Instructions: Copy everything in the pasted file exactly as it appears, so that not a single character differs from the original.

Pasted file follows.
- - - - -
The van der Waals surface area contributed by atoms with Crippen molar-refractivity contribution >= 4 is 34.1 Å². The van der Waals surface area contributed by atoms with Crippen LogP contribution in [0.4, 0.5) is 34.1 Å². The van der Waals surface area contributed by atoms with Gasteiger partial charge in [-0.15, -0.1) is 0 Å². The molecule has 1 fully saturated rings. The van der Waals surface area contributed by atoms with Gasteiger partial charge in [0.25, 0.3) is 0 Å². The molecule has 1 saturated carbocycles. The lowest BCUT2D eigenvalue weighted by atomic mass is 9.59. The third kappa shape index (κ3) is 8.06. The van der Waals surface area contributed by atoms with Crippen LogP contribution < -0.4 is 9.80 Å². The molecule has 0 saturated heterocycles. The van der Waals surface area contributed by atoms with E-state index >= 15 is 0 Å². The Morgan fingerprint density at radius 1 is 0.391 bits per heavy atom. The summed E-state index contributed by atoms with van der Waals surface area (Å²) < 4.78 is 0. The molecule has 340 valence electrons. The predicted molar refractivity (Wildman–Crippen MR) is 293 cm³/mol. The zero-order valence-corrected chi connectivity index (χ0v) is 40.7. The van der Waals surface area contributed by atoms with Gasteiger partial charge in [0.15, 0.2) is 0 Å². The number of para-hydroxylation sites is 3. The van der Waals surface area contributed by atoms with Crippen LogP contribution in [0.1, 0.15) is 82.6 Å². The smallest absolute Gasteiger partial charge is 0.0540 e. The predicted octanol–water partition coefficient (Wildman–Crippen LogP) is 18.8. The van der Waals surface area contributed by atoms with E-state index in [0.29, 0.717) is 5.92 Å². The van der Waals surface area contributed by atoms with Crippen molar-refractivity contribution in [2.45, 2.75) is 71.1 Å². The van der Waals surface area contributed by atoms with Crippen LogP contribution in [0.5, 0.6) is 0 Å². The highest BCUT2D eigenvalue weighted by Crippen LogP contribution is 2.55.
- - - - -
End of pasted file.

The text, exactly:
The van der Waals surface area contributed by atoms with Crippen molar-refractivity contribution >= 4 is 34.1 Å². The van der Waals surface area contributed by atoms with Crippen LogP contribution in [0.4, 0.5) is 34.1 Å². The van der Waals surface area contributed by atoms with Gasteiger partial charge in [-0.15, -0.1) is 0 Å². The molecule has 1 fully saturated rings. The van der Waals surface area contributed by atoms with Gasteiger partial charge in [0.25, 0.3) is 0 Å². The molecule has 1 saturated carbocycles. The lowest BCUT2D eigenvalue weighted by atomic mass is 9.59. The third kappa shape index (κ3) is 8.06. The van der Waals surface area contributed by atoms with Crippen LogP contribution < -0.4 is 9.80 Å². The molecule has 0 saturated heterocycles. The van der Waals surface area contributed by atoms with E-state index >= 15 is 0 Å². The Morgan fingerprint density at radius 1 is 0.391 bits per heavy atom. The summed E-state index contributed by atoms with van der Waals surface area (Å²) < 4.78 is 0. The molecule has 340 valence electrons. The predicted molar refractivity (Wildman–Crippen MR) is 293 cm³/mol. The zero-order valence-corrected chi connectivity index (χ0v) is 40.7. The van der Waals surface area contributed by atoms with Gasteiger partial charge in [0.15, 0.2) is 0 Å². The number of para-hydroxylation sites is 3. The van der Waals surface area contributed by atoms with Crippen LogP contribution in [0.1, 0.15) is 82.6 Å². The smallest absolute Gasteiger partial charge is 0.0540 e. The predicted octanol–water partition coefficient (Wildman–Crippen LogP) is 18.8. The van der Waals surface area contributed by atoms with E-state index in [0.29, 0.717) is 5.92 Å². The van der Waals surface area contributed by atoms with Crippen molar-refractivity contribution in [2.45, 2.75) is 71.1 Å². The van der Waals surface area contributed by atoms with Crippen LogP contribution in [0.5, 0.6) is 0 Å². The highest BCUT2D eigenvalue weighted by Crippen LogP contribution is 2.55.